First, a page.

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Friday, 4 November 2016

”I hope I die before I get old!”

People not Policy

I started writing this article mid-way through writing an article entitled Person Centred Care, the two simply came together as ultimately they both have the same outcome.

We need to be more focussed on the individual than on what policy dictates.  I did struggle with this article though, it wasn’t a simple as putting words down, I needed to be honest we you the reader and with myself.

I don’t like policy, fine they help guide us through our jobs but they seem to be so restrictive.  I deal with people, people I work with here at the Edith Ellen Foundation, the elderly people I meet in our journey to achieve a better standard or care and the families of those I meet.

The biggest issue I have seen to date within the vast majority of services I have been to is Poor Care, and this is ultimately down to a lack of funding.  Lack of funds causing our older people to essentially “hop” from service to service, and the Local Authority have strict policies on top up funding, so if you can’t pay you can’t stay.  We touched upon this topic in our article Means-testing excludes too many - cuts have made elder care today look like the Breadlines of the 1930's and 1940's

But can you believe that in 2016 some older people are nearly starving to death or freezing to death in care homes (these cases have been widely reported on and the CQC aware).  The majority of the public have no idea and with most care decisions made at a “point of crisis” remain so until a loved one is the victim of poor care or abuse.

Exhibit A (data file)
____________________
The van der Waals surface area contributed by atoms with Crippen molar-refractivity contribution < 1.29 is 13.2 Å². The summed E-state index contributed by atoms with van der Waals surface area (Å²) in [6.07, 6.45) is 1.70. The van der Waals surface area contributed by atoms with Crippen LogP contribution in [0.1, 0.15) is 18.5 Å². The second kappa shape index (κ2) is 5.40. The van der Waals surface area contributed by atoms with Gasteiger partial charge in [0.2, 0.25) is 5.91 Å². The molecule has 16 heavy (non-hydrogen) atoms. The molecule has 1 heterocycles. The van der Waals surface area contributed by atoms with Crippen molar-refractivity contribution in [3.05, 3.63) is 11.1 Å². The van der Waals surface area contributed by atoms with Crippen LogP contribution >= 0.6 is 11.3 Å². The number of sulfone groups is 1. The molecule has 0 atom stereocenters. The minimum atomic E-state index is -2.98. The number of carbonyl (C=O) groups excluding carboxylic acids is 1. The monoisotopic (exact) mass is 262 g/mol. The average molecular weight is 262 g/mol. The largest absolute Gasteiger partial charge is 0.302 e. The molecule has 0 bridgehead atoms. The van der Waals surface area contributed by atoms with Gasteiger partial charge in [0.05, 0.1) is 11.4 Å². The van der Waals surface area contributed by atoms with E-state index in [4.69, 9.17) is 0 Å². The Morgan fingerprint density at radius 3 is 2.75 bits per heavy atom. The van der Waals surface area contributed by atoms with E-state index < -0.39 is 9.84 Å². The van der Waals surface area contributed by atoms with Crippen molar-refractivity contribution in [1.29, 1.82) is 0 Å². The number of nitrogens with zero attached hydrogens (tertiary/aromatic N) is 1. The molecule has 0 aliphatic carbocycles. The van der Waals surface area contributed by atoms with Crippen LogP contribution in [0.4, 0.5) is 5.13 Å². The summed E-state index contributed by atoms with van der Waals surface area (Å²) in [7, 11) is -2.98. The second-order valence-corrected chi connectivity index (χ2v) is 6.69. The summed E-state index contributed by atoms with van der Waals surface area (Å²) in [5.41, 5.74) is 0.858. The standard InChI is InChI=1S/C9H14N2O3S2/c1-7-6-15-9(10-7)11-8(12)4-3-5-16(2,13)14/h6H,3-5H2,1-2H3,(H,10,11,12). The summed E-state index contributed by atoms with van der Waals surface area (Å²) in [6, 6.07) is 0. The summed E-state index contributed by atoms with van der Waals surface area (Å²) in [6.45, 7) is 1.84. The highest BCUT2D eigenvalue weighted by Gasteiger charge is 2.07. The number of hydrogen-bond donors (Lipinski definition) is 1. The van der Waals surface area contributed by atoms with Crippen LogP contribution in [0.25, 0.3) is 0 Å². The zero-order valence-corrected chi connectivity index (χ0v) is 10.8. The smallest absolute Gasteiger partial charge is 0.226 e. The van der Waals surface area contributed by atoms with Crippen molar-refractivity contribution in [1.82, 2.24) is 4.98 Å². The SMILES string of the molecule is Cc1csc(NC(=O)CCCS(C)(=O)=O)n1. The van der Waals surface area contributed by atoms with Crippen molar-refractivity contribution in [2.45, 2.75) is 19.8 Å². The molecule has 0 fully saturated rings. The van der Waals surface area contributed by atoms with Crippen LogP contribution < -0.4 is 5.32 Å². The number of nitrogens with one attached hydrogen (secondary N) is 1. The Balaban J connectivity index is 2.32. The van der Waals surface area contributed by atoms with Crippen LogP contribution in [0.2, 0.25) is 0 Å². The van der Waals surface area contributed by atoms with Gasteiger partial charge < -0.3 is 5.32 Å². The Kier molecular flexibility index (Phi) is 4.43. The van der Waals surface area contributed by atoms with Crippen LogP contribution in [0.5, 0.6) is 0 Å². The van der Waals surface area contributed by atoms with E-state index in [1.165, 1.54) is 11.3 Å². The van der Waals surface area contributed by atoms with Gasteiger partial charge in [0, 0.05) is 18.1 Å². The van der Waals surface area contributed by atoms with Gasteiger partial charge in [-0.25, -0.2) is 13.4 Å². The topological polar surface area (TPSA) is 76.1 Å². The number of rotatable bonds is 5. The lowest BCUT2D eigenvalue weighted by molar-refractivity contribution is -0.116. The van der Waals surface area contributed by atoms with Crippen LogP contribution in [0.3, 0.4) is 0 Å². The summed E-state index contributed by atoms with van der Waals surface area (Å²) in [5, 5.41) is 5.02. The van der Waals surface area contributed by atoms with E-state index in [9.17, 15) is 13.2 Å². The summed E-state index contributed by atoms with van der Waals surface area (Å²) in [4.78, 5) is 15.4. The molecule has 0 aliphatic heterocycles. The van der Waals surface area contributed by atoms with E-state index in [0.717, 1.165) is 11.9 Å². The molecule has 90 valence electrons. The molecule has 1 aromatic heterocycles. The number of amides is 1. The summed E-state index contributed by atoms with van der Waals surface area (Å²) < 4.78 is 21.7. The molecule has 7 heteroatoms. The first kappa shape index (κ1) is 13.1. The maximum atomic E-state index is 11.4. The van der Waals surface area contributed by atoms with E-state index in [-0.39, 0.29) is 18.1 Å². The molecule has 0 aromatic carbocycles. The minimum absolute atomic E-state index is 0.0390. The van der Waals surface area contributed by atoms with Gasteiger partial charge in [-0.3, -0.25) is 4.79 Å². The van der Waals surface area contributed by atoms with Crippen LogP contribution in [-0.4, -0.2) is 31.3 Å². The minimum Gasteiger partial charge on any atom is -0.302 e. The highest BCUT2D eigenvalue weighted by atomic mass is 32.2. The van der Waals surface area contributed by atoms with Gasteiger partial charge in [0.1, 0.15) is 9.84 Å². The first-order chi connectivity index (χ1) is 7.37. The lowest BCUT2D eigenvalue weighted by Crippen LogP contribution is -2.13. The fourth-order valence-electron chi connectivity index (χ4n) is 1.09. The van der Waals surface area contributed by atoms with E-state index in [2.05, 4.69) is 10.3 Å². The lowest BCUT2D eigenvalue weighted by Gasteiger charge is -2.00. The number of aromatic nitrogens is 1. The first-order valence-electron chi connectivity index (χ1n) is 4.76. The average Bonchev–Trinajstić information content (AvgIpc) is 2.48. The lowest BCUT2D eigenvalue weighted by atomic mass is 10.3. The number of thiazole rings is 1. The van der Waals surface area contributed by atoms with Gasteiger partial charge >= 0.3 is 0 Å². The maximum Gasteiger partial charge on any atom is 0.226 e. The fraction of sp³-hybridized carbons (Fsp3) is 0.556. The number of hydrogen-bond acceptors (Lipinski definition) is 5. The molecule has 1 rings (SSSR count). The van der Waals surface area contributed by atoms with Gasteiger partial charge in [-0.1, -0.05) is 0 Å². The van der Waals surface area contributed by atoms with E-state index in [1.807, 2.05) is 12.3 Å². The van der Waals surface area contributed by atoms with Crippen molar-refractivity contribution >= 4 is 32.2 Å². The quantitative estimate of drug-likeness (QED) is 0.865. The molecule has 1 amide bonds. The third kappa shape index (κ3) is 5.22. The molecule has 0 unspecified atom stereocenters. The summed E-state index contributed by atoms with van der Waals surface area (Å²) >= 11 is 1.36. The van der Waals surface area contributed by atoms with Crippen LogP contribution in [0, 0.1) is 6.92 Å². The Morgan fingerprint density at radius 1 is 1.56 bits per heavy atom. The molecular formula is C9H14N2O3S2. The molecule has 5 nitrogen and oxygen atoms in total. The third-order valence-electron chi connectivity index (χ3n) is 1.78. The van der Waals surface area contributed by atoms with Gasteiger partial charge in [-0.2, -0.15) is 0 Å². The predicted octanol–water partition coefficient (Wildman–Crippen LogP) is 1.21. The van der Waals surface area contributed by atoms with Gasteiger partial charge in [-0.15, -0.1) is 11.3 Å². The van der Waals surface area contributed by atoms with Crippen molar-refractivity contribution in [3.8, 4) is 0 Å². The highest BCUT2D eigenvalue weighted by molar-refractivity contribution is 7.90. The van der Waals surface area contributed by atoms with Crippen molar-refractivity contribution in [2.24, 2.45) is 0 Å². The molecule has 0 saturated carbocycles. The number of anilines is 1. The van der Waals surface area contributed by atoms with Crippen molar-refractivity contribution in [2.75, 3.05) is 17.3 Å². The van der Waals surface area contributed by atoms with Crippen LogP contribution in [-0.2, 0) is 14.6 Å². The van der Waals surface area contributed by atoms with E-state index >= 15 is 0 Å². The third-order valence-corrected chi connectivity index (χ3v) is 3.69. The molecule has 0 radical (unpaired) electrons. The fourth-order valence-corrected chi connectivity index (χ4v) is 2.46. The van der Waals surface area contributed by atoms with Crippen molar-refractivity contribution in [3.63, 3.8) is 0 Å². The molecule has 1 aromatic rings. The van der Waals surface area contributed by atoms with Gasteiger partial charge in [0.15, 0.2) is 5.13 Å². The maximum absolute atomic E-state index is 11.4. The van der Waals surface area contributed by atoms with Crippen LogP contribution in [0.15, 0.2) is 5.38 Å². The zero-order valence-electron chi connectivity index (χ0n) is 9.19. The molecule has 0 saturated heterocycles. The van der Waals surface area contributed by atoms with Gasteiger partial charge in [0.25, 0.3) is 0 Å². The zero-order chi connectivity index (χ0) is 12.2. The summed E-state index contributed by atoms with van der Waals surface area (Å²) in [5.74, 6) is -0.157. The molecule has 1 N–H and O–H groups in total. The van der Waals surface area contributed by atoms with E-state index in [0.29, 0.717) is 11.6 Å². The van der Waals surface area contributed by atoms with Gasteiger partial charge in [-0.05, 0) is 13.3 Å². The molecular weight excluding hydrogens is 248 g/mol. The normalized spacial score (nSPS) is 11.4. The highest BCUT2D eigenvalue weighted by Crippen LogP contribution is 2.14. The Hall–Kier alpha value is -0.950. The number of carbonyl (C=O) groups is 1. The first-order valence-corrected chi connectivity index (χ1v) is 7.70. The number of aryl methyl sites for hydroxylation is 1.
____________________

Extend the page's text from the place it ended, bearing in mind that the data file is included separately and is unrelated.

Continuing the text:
We may be living longer but we are not always living better.  Many care homes lack stimulating activities.  Staff shortages and high workloads see residents imprisoned in chairs plonked in front of the TV! Person centred care! Where?

To reiterate Robbie Williams, ”I hope I die before I get old!”

Is it all doom and gloom?  The media, myself included never seem to show case the excellent care that is widely available.  Flagship establishments that are truly inspired do exist.  Wonderful carers with time to care, a home environment designed to enable, food fit for a King and activities to enjoy.

The media focus on the doom because the public need to know what can and does go wrong.  The difference between the best and worst care is huge.  I have seen it.  Grass roots not policy.
Good care costs, it has to.  Old age comes at a cost.  “Do not regret growing old.  It is a privilege denied to many.” but if you have little or no money you lose your right to choose.  Your care home will be allocated according to funds.

Social care needs to change.  Carers both paid and unpaid (you can’t call £62.10 per week Carers allowance paid) are exhausted, fed up, isolated and disillusioned.  Carers should be respected and appreciated for the challenging role they hold for their minimum wage.

Caring for the elderly, in my opinion, is one of the most important roles in society.  Giving something back to those who have contributed so much.  
A lifetime of memories from people who “were someone” and still are.  Whilst dementia may steal these memories person focused care and good care are a basic right not an afforded luxury.

As the future unfolds and with a predicted one million people living with dementia by 2025 we have a social care crisis.  Care costs cash and we need funding.  
Successive governments have played “pass the parcel” with this obvious responsibility the ticking time bomb no-one wants to keep when the music stops.

Do we have the answers?  No we don’t.  personally I’ve been leaving that to the policy makers but would not urge but beg them to listen to people like me, who see daily, the effect their decisions have on the elderly and their carers.  Grass roots should form policy.

Unless substantial funds are raised through increased taxation or NI or insurance companies offer an affordable care plan I genuinely fear getting old in Britain.
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